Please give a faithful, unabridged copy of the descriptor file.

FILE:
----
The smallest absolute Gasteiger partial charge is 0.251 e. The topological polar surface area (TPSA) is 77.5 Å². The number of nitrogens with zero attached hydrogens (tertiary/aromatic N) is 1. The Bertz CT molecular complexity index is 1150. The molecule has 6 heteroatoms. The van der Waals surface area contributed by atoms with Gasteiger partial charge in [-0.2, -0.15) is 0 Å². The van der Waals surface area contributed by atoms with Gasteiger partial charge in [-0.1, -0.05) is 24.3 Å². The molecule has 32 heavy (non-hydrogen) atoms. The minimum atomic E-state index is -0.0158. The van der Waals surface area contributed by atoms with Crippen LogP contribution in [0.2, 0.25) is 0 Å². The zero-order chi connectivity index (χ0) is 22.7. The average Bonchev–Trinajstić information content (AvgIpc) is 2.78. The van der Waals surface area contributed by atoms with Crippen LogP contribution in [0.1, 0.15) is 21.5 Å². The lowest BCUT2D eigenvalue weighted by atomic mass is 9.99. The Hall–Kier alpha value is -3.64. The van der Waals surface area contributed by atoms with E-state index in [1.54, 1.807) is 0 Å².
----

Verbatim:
The smallest absolute Gasteiger partial charge is 0.251 e. The topological polar surface area (TPSA) is 77.5 Å². The number of nitrogens with zero attached hydrogens (tertiary/aromatic N) is 1. The Bertz CT molecular complexity index is 1150. The molecule has 6 heteroatoms. The van der Waals surface area contributed by atoms with Gasteiger partial charge in [-0.2, -0.15) is 0 Å². The van der Waals surface area contributed by atoms with Gasteiger partial charge in [-0.1, -0.05) is 24.3 Å². The molecule has 32 heavy (non-hydrogen) atoms. The minimum atomic E-state index is -0.0158. The van der Waals surface area contributed by atoms with Crippen LogP contribution in [0.2, 0.25) is 0 Å². The zero-order chi connectivity index (χ0) is 22.7. The average Bonchev–Trinajstić information content (AvgIpc) is 2.78. The van der Waals surface area contributed by atoms with Crippen LogP contribution in [0.1, 0.15) is 21.5 Å². The lowest BCUT2D eigenvalue weighted by atomic mass is 9.99. The Hall–Kier alpha value is -3.64. The van der Waals surface area contributed by atoms with E-state index in [1.54, 1.807) is 0 Å².